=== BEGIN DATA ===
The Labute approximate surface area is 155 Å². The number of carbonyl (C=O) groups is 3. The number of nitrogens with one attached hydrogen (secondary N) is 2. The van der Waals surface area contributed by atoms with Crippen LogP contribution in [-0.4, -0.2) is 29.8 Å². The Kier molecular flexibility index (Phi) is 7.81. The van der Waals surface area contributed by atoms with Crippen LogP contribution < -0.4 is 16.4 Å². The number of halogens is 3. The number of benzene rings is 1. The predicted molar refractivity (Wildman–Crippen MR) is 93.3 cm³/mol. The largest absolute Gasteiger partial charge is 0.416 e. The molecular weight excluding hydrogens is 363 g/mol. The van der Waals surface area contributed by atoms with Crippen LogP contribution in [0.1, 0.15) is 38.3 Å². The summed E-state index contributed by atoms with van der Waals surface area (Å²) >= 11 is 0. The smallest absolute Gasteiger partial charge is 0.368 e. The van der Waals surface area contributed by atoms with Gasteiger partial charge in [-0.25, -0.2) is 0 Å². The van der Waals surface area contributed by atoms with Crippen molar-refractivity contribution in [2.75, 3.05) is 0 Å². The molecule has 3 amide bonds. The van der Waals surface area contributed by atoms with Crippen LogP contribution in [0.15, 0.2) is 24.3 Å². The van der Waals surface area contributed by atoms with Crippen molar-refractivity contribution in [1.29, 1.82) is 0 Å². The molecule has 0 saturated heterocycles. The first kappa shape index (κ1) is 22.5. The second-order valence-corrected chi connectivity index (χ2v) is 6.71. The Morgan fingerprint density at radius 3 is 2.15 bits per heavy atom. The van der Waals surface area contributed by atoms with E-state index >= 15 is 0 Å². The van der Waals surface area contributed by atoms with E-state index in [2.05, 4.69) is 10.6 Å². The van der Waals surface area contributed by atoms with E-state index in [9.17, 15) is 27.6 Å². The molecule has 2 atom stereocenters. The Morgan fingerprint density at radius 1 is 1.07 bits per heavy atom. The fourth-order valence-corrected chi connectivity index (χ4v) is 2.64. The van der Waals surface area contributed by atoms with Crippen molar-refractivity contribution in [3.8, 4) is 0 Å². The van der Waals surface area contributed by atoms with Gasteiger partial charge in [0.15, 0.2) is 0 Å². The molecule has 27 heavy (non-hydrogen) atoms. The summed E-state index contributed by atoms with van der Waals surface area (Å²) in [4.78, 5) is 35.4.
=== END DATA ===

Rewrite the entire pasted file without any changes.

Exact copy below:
The Labute approximate surface area is 155 Å². The number of carbonyl (C=O) groups is 3. The number of nitrogens with one attached hydrogen (secondary N) is 2. The van der Waals surface area contributed by atoms with Crippen LogP contribution in [-0.4, -0.2) is 29.8 Å². The Kier molecular flexibility index (Phi) is 7.81. The van der Waals surface area contributed by atoms with Crippen LogP contribution < -0.4 is 16.4 Å². The number of halogens is 3. The number of benzene rings is 1. The predicted molar refractivity (Wildman–Crippen MR) is 93.3 cm³/mol. The largest absolute Gasteiger partial charge is 0.416 e. The molecular weight excluding hydrogens is 363 g/mol. The van der Waals surface area contributed by atoms with Crippen LogP contribution in [0.1, 0.15) is 38.3 Å². The summed E-state index contributed by atoms with van der Waals surface area (Å²) >= 11 is 0. The smallest absolute Gasteiger partial charge is 0.368 e. The van der Waals surface area contributed by atoms with Gasteiger partial charge in [-0.25, -0.2) is 0 Å². The van der Waals surface area contributed by atoms with Crippen molar-refractivity contribution in [2.75, 3.05) is 0 Å². The molecule has 3 amide bonds. The van der Waals surface area contributed by atoms with Crippen LogP contribution in [0.15, 0.2) is 24.3 Å². The van der Waals surface area contributed by atoms with Crippen molar-refractivity contribution in [1.29, 1.82) is 0 Å². The molecule has 0 saturated heterocycles. The first kappa shape index (κ1) is 22.5. The second-order valence-corrected chi connectivity index (χ2v) is 6.71. The Morgan fingerprint density at radius 3 is 2.15 bits per heavy atom. The van der Waals surface area contributed by atoms with E-state index >= 15 is 0 Å². The van der Waals surface area contributed by atoms with E-state index in [2.05, 4.69) is 10.6 Å². The van der Waals surface area contributed by atoms with E-state index in [9.17, 15) is 27.6 Å². The molecule has 2 atom stereocenters. The Morgan fingerprint density at radius 1 is 1.07 bits per heavy atom. The fourth-order valence-corrected chi connectivity index (χ4v) is 2.64. The van der Waals surface area contributed by atoms with Crippen molar-refractivity contribution in [3.8, 4) is 0 Å². The van der Waals surface area contributed by atoms with Gasteiger partial charge in [0.15, 0.2) is 0 Å². The molecule has 27 heavy (non-hydrogen) atoms. The summed E-state index contributed by atoms with van der Waals surface area (Å²) in [4.78, 5) is 35.4.